I am reading Modernist and Fundamentalist Debates in Islam. A Reader, edited by Mansoor Moaddel and Kamran Talattof, and published by Palgrave Macmillan in 2002. All citations refer to that book, unless otherwise stated.
Now I turn to the book's "Part One: Islamic Modernism", and that part's section "II. Islam and Politics".
The first chapter in this section is "War and Peace: Popular Jihad" by Moulavi Chiragh Ali (1844-95).
All the defensive wars, and the verses of the Quran relating to the same, were strictly temporary and transitory in their nature. They cannot be made an example of, or be construed into a tenet or injunction for aggressive wars, nor were they intended to be. Even they cannot be an example or instruction for a defensive war to be waged by the Muhammadan community or commonwealth, because all the circumstances under which Muhammad waged his defensive wars were local and temporary. (p. 72.)
Nice. Let's hope all Muslims agree: the Quran can in no way be used to support any kind of war. All mentions of war were temporary, none were meant for future guidance.
[I]n the first place, Jihad does not literally and classically mean warfare or fighting in a war. It means, as used by the classical poets as well as by the Quran, to do one's utmost; to labor; to toil; to exert oneself or his power, efforts, endeavors, or ability; to employ oneself vigorously, diligently, studiously, sedulously, earnestly, or with energy; to be diligent or studious, to take pains or extraordinary pains. (p. 80.)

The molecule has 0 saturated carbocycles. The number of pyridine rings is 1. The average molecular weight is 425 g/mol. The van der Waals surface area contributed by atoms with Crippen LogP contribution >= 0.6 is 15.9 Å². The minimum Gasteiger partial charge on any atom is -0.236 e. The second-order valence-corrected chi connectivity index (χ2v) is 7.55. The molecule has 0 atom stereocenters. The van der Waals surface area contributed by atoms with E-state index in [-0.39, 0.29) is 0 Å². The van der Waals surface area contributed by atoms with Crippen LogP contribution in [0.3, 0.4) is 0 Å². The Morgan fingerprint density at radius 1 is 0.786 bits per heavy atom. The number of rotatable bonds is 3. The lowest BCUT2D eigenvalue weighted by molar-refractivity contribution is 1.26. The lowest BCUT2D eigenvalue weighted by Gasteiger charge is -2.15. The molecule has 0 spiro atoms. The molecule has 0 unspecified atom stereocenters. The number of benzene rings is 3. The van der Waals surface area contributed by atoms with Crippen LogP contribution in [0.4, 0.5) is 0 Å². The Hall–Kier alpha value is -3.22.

This definition has been cropping up after 2001-09-11. It makes jihad sound like something good, a commendable attitude, something more of us good use in our own lives. Nothing violent or aggressive about it. Wether or not that really is a historically and linguistically accurate definition, one can at least hope that it would be the definition adopted by Muslims.
There is neither such a division of the world in the Quran, nor are such words as "Dar-ul-Islam" and "Dar-ul-Harb" to be found anywhere in it. There is no injunction in the Quran to the True Believers to fight against the infidels till they accept Islam, failing which they are to be put to death. The words "Dar-ul-Islam" and "Dar-ul-Harb" are only to be found in the Muhammadan Common Law, and are only used in the question of jurisdiction. No Moslem magistrate will pass a sentence in a criminal case against a criminal who had committed an offense in a foreign country. The same is the case in civil courts. All inhabitants of Dar-Harb are not necessarily infidels. Muhammadans, either permanently or temporarily by obtaining permission from the sovereign of the foreign land, can be inhabitants of a Dar-ul-Harb, a country out of the Moslem jurisdiction, or at war with it. (p. 91.)